To be perfectly honest, aside from minor stylistic niggles that I shan’t bore you with (occasional clunky sentences, but if I were to get hung up on this I should ask you all to call me a hypocrite), I cannot fault the book. The narrative voice, adapted so perfectly to capture each of the girls’ psychological intricacies and nuances, was beautiful, and I believed every single character. Witty as anything, I couldn’t stop reading – even after the small-hour-eye-burn had absolutely set in. And… it smelt delicious to boot.

“Hesitation of any kind is a sign of mental decay in the young, of physical weakness in the old.”


Sadeian Woman - Angela Carter


“To blog or not to blog” is a question that I have ruminated over for a number of years, having been repeatedly encouraged to commit my thoughts to [e]paper by my mother, since she – in what I believe to be an almost universal parent/offspring phenomenon – has much more faith in my calibre as a writer than I do.

At my most optimistic, I envisioned myself at my clapped-out laptop (who, by the way, was christened ‘Reliable Rodney’ after surviving countless bed-to-carpet tumbles in my first year at university) in a Carrie Bradshaw-esque tableau vivant, words having issued effortlessly from my fingertips whilst my own voice narrated this snapshot of my upward trajectory towards book-deal victory. How irresistible.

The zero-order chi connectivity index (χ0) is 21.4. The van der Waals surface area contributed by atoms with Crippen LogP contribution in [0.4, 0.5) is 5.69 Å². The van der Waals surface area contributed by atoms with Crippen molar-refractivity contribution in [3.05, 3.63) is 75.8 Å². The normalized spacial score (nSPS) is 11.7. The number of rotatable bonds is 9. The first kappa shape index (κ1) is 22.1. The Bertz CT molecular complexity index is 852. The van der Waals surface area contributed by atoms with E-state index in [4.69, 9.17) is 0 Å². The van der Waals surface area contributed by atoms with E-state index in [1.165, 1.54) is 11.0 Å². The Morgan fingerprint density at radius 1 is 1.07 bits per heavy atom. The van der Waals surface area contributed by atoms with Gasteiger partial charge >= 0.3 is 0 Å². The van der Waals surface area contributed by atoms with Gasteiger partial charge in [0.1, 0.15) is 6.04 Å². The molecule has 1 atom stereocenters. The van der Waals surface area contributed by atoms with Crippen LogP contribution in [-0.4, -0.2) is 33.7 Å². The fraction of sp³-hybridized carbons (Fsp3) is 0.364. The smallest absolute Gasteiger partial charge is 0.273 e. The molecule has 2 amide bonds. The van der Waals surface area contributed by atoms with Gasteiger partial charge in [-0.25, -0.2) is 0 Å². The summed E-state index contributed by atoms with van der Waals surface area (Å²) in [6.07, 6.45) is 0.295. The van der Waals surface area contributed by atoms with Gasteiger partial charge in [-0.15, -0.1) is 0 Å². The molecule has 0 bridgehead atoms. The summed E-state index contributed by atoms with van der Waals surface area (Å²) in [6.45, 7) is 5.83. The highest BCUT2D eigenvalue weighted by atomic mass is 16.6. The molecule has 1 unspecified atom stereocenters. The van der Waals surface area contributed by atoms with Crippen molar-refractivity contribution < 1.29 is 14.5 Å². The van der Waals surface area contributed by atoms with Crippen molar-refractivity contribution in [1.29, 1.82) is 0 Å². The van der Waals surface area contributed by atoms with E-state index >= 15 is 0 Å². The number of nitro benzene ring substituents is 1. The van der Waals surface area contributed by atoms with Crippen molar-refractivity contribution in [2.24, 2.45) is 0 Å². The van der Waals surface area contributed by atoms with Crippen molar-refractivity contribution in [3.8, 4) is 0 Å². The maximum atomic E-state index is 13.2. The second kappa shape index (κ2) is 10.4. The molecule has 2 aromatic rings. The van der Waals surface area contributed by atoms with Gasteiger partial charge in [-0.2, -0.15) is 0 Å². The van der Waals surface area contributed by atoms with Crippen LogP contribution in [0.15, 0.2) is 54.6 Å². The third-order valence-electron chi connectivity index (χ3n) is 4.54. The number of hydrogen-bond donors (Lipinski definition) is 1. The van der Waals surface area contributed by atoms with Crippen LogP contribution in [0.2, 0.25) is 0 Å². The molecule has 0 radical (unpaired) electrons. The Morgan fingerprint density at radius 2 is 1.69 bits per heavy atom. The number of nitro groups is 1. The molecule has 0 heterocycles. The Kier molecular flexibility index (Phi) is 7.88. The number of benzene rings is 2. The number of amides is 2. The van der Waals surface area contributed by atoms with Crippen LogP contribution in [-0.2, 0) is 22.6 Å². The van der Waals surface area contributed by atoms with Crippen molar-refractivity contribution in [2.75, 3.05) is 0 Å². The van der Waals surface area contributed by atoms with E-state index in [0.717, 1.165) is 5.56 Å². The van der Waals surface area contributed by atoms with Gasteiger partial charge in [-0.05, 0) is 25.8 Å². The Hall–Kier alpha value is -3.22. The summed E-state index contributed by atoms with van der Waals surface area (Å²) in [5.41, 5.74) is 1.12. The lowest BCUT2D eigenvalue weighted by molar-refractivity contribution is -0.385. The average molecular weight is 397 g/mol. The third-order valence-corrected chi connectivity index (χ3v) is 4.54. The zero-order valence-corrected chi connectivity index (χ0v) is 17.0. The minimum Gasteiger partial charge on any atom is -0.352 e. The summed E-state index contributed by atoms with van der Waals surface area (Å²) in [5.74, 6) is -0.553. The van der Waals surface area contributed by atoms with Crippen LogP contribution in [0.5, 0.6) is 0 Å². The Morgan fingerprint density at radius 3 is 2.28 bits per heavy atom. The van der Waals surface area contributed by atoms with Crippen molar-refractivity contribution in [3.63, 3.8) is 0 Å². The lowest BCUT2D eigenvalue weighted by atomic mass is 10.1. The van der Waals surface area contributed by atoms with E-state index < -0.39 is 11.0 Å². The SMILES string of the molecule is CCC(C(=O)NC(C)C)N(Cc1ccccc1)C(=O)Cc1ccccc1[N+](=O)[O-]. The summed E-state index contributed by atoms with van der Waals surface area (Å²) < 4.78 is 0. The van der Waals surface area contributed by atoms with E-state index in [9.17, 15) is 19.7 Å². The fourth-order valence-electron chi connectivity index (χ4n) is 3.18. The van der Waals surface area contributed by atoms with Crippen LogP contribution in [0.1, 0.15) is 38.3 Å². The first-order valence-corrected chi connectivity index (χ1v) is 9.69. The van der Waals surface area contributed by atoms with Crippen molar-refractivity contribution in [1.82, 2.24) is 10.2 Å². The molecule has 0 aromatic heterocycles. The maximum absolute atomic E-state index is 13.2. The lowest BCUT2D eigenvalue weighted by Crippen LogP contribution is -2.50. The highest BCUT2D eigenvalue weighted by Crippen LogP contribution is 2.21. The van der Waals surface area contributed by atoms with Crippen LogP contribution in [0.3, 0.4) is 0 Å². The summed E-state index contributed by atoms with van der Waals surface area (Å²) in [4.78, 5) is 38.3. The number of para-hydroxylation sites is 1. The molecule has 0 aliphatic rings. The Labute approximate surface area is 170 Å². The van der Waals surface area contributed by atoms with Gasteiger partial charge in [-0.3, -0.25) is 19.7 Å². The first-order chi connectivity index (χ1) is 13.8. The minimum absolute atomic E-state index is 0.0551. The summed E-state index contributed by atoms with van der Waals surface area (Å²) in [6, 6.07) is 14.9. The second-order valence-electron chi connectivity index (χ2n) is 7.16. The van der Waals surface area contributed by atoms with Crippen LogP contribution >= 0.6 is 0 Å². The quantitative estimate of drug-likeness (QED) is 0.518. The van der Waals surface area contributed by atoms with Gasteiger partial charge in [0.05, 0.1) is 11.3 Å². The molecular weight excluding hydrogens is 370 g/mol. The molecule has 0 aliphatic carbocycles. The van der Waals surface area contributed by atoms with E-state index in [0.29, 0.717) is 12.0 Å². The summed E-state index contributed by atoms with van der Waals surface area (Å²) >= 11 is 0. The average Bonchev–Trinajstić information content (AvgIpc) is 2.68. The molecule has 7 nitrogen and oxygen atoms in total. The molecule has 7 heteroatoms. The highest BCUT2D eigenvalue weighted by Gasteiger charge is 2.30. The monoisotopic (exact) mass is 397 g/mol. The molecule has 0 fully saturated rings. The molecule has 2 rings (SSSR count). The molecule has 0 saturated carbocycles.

Of course, anyone with any knowledge of the Sex and the City franchise will know that Ms Bradshaw’s writing process is anything but effortless, and her path towards that elusive book deal is peppered with doubt and driven only by her formidable determination. It is at this point in my reverie that I would steadfastly talk myself out of the notion of starting a blog – ‘I am far too committed to my studies’, ‘I simply don’t have the time to spare’ I say, languidly draped over my bed and in the middle of the BBC’s 1995 Pride and Prejudice dramatisation for the umpteenth time. I am the first to admit these excuses are even poorer than my opinion of my own writing, and in hindsight, utterly ridiculous considering my love of books has carried me through a Bachelor’s and a Master’s in English Literature – surely I should have jumped at the chance of sharing this love with a wider audience than my friends and lecturers?

Well, no, actually. My crippling self-doubt is a force to be reckoned with. Furthermore, the longer I allowed myself to be a slave to my own delusions of perpetual academic toil, the more intensely I feared being terribly outdated – am I not too late to the blogging party?

Having found myself at a loose end (hopelessly unemployed) after my Master’s, however, I have finally summoned the courage (… and the time… [haha]) to banish my hesitancy and bite the blogging-bullet. Of course, now that the decision has been made to embark upon this mission, I am now faced with the challenge of deciding the focus and nature of my blog. Should it be astutely critical? An expressly academic beast bent upon applying complex literary theory to any and every book I choose? Do I even have the flair to pull that type of thing off in an entertaining manner? Probably not. As such, I have decided to promise you nothing as of yet. Rather, I shall merely extend you an invitation to skim over my forthcoming literary musings, meditations, and snippets from my inner monologue as I finally act upon my mother’s stout advice.